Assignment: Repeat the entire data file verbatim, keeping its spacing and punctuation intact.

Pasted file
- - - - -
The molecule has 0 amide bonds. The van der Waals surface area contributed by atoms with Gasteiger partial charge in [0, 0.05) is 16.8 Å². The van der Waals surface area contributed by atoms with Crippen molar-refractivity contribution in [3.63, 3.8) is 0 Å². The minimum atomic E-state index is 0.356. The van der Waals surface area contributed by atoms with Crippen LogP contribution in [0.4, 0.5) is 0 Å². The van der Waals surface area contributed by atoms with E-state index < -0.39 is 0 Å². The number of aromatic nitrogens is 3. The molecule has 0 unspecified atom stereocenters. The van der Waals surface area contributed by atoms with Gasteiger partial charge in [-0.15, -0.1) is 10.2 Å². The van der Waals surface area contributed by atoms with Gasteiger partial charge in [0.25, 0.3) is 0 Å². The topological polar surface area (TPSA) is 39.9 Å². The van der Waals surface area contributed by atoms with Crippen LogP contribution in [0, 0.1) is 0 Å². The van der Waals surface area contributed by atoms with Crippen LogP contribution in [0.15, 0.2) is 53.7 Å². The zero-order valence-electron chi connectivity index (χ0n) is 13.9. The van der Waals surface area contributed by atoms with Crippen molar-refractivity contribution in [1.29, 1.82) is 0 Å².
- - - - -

The molecule has 0 amide bonds. The van der Waals surface area contributed by atoms with Gasteiger partial charge in [0, 0.05) is 16.8 Å². The van der Waals surface area contributed by atoms with Crippen molar-refractivity contribution in [3.63, 3.8) is 0 Å². The minimum atomic E-state index is 0.356. The van der Waals surface area contributed by atoms with Crippen LogP contribution in [0.4, 0.5) is 0 Å². The van der Waals surface area contributed by atoms with E-state index < -0.39 is 0 Å². The number of aromatic nitrogens is 3. The molecule has 0 unspecified atom stereocenters. The van der Waals surface area contributed by atoms with Gasteiger partial charge in [-0.15, -0.1) is 10.2 Å². The van der Waals surface area contributed by atoms with Gasteiger partial charge in [0.25, 0.3) is 0 Å². The topological polar surface area (TPSA) is 39.9 Å². The van der Waals surface area contributed by atoms with Crippen LogP contribution in [0, 0.1) is 0 Å². The van der Waals surface area contributed by atoms with Crippen LogP contribution in [0.15, 0.2) is 53.7 Å². The zero-order valence-electron chi connectivity index (χ0n) is 13.9. The van der Waals surface area contributed by atoms with Crippen molar-refractivity contribution in [1.29, 1.82) is 0 Å².